August 24, 2017

Changing Rennet for Cheese Making

For as long as I've been making cheese I've been using New England Cheesemaking Supply Company's liquid animal rennet. It's non-GMO, gives good results, and is easy to work with. (If you're interested in the different kinds of rennet, check out my "What I'm Learning About Rennet" post. Be forewarned - it might surprise you.)

Then I bought David Asher's The Art of Natural Cheesemaking(Highly recommended for those who make raw milk cheeses. You can read my review of the book here). In his discussion of rennet, he points out that liquid rennets often contain preservatives. I had to go check the label on my rennet! Sure enough, it contains salt, acetate, propylene glycol, caramel color, flavor, sodium bensoate, and potassium sorbate (but it's gluten free!) I'm usually such a reader of labels; how did I miss all that?!!

What does David Asher use? WalcoRen rennet tablets. I found the WalcoRen website and discovered it is available in powder too. David's recipes are mostly for one gallon of milk, for which he uses 1/4 tablet of rennet. I often use 1 gallon at a time too, but also I sometimes use one-half gallon or one and a half gallons. Dividing those tablets into eighths seemed like asking for trouble (for me, anyway) so I treated myself to a 250 gram jar of powdered rennet. (New England Cheese- making Supply Company now carries both of these products as well.)

Stored in the freezer it should last for a long time.

I think the powder will also be helpful when I start experimenting with homemade vegetable rennets. I'd rather experiment on smaller quantities of milk, just in case! Dividing drops is a nuisance, but the powder should be perfect. To measure it for my smaller quantities of milk, I also found and bought these...


A set of measuring spoons for 1/4, 1/8, 1/16, 1/32, and 1/64 teaspoon. Unfortunately they don't have those measurements on the spoons themselves, rather, they put useless cutesy labels which make me think the manufacturers only make them as a novelty item. Very popular with cheese makers however!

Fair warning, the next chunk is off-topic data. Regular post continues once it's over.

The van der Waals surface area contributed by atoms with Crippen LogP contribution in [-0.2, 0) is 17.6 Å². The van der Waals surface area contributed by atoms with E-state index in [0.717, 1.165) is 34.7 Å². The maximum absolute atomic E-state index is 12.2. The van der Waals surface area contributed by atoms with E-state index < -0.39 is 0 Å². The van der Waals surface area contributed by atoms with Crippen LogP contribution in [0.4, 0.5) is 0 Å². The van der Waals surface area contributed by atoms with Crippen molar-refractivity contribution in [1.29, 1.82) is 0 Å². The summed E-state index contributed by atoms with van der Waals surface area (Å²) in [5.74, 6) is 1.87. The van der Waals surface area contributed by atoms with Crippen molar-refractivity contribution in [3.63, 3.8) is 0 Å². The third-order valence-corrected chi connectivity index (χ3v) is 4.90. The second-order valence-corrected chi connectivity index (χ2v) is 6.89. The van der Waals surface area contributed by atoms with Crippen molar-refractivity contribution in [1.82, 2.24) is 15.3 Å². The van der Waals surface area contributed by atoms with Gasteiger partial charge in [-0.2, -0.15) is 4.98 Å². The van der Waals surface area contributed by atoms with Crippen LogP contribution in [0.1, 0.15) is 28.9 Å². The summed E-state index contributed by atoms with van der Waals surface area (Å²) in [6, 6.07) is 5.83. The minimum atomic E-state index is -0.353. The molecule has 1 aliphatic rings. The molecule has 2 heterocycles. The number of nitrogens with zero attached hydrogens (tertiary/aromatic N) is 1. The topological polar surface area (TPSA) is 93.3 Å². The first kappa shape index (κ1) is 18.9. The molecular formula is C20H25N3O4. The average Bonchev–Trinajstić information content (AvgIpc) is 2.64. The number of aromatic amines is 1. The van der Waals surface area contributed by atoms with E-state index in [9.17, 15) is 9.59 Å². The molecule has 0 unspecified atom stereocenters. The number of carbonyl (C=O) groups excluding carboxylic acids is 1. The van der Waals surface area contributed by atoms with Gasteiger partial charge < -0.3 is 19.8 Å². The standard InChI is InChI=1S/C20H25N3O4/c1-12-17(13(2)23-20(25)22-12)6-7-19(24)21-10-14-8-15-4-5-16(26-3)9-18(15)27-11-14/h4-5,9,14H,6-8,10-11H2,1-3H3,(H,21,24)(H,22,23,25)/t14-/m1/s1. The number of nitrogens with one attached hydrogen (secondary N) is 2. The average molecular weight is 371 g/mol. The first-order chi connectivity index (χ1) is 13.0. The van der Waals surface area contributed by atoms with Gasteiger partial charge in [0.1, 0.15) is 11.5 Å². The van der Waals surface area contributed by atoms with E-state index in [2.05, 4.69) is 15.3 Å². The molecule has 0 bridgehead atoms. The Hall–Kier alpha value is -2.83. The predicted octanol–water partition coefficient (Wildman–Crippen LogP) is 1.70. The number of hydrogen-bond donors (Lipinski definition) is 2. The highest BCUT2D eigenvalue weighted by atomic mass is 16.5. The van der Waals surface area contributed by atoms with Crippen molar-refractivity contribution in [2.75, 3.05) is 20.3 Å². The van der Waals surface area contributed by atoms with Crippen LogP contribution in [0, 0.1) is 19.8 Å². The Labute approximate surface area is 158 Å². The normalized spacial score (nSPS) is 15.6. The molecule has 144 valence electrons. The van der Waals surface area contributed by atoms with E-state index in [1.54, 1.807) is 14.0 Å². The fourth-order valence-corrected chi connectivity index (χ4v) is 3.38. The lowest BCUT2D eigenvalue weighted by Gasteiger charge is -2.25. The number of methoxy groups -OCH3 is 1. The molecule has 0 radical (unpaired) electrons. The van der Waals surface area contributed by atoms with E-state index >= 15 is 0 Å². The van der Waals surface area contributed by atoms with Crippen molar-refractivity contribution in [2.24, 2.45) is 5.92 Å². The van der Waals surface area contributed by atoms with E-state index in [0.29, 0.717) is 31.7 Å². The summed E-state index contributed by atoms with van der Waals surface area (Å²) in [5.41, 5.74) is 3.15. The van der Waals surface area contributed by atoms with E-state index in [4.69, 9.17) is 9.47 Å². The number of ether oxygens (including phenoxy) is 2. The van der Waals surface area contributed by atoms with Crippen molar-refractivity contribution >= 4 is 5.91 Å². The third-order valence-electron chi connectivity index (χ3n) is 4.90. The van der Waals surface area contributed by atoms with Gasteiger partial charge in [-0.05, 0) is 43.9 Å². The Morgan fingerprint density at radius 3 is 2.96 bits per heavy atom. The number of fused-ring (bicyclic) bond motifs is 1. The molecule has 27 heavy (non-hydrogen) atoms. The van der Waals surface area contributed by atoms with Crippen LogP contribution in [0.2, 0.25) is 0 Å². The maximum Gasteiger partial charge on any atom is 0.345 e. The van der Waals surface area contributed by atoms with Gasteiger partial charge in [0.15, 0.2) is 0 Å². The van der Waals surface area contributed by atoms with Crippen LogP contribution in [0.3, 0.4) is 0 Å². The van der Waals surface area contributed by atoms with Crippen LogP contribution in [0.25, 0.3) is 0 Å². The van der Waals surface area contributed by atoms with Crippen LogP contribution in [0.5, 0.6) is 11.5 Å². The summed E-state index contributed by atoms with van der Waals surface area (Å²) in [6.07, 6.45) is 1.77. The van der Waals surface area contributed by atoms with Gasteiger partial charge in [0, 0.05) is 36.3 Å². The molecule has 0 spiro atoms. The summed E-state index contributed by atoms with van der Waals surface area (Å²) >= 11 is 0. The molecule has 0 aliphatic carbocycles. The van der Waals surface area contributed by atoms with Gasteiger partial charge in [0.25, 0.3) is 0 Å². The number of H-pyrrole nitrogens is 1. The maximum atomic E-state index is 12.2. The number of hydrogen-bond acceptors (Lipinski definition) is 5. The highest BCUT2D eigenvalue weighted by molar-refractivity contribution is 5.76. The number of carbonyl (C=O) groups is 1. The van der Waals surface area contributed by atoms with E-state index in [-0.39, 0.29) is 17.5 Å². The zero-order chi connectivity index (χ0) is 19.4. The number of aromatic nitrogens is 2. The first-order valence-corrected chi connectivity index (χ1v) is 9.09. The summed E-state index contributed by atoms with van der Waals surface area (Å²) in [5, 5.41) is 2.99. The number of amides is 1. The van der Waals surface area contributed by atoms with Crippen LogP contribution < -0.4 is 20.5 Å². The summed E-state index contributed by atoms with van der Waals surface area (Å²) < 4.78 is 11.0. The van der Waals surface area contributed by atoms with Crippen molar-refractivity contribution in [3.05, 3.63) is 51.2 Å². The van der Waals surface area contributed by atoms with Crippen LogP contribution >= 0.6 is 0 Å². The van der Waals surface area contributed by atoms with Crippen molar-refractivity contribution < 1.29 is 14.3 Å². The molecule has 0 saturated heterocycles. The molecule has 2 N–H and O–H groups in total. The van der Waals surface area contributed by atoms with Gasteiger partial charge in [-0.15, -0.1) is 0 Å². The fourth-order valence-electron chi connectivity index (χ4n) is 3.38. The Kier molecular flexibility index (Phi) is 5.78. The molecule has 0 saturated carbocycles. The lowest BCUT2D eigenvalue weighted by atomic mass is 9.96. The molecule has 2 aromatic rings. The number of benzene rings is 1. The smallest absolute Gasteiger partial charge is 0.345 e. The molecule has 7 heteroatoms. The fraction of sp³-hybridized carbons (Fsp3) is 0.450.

As soon as I finish up the last of my liquid rennet I'll give the WalcoRen a try and let you know what I think!

11 comments:

Henny Penny said...

Your picture of the solar eclipse is amazing!! I can't believe we missed out by not getting solar glasses. I admire you so much for your cheese making and all that you do on your farm, and the great information you post. I know nothing about making cheese, but I've just got to have a set of those measuring spoons!

Leigh said...

Henny Penny, if Dan hadn't gotten a pair from work we would have missed out on viewing the eclipse too. I didn't realize they were so expensive! Yes, the spoons are great! Cute and functional.

Kristina said...

I miss my raw goat milk. I'll be looking forward to seeing if you like the rennet.

Sandy said...

Leigh,

We haven't made cheese yet however, I will keep your rennet recommendation on mind for when we do make cheese.
Thanks for share!!
Sandy

Ed said...

Thinking back to when I was first learning to cook on my own and using some of my grandmother's recipes where pinch, dash and drop were common words, those measuring spoons would have been handy. I ate quite a bit of bland or over spiced food in those days.

Leigh said...

Kristina, I love having raw goat milk to work with, especially for making kefir. We don't often drink milk, but the kefir and cheese are wonderful to have on hand.

Sandy, it will be exciting when you do start making your own cheese!

Ed, LOL, I wonder if the old-time cook actually had a mental image of what a dash or a pinch meant. The oldest recipes all seem to assume that the cook knew what they were talking about!

deborah harvey said...

henny penny another eclipse in 7 years will black out up here, ohio, instead of kentucky.

Leigh said...

Deborah, I just found out about that too. 2024!

Quinn said...

Good for you, finding an alternative to try. I hope it works perfectly. Milk and cheese...so much of my diet! I would have dairy goats again if my hands were up for the milking.
I saw a set of tiny measuring spoons similar to your and I would have bought them on the spot, except the only label was those silly "measurements" - kind of annoyed me, really. If the manufacturer was determined to hit the "cutesy" market, they could have at least included the actual measurement as well, don't you think?

Sam I Am...... said...

Very interesting and I will keep that in mind when, if I ever get my cheese making kit out and use it! I do have a set of those measuring spoons though as I used them for measuring my dye when I dyed wool for rugs. Thanks for the links too as always!

Leigh said...

Quinn, that is the number one complaint about these spoons in customer reviews. I believe Dan has an etching tool, so I may have to do it myself!

Sam, home dying would be another great use for those spoons!